Researchers used a survey to find connections between feline fearfulness, aggression, and excessive grooming. The fearfulness factor included the cats’ reaction to strangers, sudden noises, and changes taking place at home. Aggression toward humans included scratching or attempts to bite in conjunction with care, such as when being brushed. Excessive grooming included intensive grooming and self-mutilation by pulling hairs out.
The investigators found a link between behavior and personality traits and almost 30 behavioral, environmental, and biological factors. For example, the socialization of cats with humans was associated with fearfulness. Cats who had contact with unfamiliar adults and children only a few times or never before the age of 12 weeks were more fearful than cats who met strangers on a weekly or daily basis. Fearful cats also received higher scores for litterbox issues, aggression, and excessive grooming.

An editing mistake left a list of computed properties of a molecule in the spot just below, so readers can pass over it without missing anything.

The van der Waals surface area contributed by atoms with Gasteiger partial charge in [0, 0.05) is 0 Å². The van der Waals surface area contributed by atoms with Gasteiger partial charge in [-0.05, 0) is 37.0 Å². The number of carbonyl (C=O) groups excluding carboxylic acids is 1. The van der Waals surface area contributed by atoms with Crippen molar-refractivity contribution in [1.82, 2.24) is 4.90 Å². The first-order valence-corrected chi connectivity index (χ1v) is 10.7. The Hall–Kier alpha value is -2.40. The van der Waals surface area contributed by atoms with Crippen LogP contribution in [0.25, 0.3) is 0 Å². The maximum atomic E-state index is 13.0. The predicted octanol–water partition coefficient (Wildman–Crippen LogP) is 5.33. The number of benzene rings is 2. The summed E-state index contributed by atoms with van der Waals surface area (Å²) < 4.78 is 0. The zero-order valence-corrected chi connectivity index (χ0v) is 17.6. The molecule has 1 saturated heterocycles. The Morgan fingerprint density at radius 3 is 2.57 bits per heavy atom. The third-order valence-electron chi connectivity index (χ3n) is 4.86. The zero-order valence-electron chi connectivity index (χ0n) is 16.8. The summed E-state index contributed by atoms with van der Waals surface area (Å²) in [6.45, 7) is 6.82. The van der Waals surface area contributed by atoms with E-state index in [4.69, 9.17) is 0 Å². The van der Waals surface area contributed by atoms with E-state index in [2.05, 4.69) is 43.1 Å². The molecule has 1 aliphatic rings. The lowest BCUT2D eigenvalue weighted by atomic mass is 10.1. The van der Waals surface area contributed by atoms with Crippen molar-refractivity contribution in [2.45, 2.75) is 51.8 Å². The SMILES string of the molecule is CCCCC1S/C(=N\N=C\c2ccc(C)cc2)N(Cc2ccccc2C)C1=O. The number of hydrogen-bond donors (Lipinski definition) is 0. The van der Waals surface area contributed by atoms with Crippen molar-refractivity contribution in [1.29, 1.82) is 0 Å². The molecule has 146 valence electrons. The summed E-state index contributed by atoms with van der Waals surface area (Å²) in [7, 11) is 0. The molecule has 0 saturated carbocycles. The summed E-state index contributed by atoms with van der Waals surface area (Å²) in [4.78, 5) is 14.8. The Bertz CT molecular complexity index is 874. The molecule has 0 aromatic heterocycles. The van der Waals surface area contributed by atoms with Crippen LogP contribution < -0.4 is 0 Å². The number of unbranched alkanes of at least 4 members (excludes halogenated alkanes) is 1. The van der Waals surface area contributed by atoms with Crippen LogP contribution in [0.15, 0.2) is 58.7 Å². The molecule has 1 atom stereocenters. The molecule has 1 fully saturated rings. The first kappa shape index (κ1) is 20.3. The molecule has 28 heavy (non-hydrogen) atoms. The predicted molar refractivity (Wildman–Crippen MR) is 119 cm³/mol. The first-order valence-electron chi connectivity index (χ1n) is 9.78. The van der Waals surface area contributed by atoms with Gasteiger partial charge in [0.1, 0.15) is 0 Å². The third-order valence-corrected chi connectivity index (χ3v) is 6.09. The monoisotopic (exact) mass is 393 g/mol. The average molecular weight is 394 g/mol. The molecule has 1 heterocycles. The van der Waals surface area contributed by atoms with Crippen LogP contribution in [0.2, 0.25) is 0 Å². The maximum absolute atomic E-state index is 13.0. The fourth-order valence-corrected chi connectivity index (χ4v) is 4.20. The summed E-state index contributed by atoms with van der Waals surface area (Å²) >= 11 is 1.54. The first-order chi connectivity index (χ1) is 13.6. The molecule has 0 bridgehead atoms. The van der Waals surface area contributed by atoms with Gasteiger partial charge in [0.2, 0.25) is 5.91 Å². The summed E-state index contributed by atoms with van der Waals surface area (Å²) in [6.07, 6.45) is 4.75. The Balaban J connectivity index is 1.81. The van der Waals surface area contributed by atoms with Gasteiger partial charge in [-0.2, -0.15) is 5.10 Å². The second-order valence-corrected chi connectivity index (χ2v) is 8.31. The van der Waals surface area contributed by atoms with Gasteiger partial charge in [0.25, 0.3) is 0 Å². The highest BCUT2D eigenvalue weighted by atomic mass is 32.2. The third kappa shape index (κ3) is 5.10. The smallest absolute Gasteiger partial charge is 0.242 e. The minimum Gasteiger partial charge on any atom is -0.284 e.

Prior studies have shown that fearfulness is associated with aggressive behavior if a cat sees no other way out of a frightening situation, although no direct causalities can be established. The researchers concluded that there was less aggression and fearfulness in households with more than one cat, which may mean the companionship of other cats is an important stimulus for cats. More research is needed.ν
Mikkola,S., et al. Fearfulness associates with problematic behaviors and poor socialization in cats. iScience, 2022; 25 (10): 105265 DOI: 10.1016/j.isci.2022.105265